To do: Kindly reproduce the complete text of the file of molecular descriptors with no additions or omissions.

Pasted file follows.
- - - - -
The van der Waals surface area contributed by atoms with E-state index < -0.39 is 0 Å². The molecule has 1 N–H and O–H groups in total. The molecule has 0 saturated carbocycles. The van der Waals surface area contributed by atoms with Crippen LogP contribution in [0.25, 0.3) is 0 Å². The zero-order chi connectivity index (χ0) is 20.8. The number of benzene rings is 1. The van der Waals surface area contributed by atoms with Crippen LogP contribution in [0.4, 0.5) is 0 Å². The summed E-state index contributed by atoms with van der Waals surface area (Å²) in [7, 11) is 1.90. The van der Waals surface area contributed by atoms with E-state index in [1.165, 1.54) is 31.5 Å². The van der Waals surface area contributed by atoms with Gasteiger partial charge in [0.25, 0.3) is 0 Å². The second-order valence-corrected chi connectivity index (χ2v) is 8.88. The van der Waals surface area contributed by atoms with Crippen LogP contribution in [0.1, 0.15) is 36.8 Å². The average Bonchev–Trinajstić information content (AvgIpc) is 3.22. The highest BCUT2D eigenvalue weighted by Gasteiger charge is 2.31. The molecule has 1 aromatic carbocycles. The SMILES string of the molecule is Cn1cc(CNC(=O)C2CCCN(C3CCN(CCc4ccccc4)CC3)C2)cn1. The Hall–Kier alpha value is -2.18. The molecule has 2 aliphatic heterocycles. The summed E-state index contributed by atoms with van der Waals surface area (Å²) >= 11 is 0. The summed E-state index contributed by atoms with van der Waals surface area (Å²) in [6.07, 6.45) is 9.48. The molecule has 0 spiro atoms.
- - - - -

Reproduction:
The van der Waals surface area contributed by atoms with E-state index < -0.39 is 0 Å². The molecule has 1 N–H and O–H groups in total. The molecule has 0 saturated carbocycles. The van der Waals surface area contributed by atoms with Crippen LogP contribution in [0.25, 0.3) is 0 Å². The zero-order chi connectivity index (χ0) is 20.8. The number of benzene rings is 1. The van der Waals surface area contributed by atoms with Crippen LogP contribution in [0.4, 0.5) is 0 Å². The summed E-state index contributed by atoms with van der Waals surface area (Å²) in [7, 11) is 1.90. The van der Waals surface area contributed by atoms with E-state index in [1.165, 1.54) is 31.5 Å². The van der Waals surface area contributed by atoms with Gasteiger partial charge in [0.25, 0.3) is 0 Å². The second-order valence-corrected chi connectivity index (χ2v) is 8.88. The van der Waals surface area contributed by atoms with Crippen LogP contribution in [0.1, 0.15) is 36.8 Å². The average Bonchev–Trinajstić information content (AvgIpc) is 3.22. The highest BCUT2D eigenvalue weighted by Gasteiger charge is 2.31. The molecule has 1 aromatic carbocycles. The SMILES string of the molecule is Cn1cc(CNC(=O)C2CCCN(C3CCN(CCc4ccccc4)CC3)C2)cn1. The Hall–Kier alpha value is -2.18. The molecule has 2 aliphatic heterocycles. The summed E-state index contributed by atoms with van der Waals surface area (Å²) >= 11 is 0. The summed E-state index contributed by atoms with van der Waals surface area (Å²) in [6.07, 6.45) is 9.48. The molecule has 0 spiro atoms.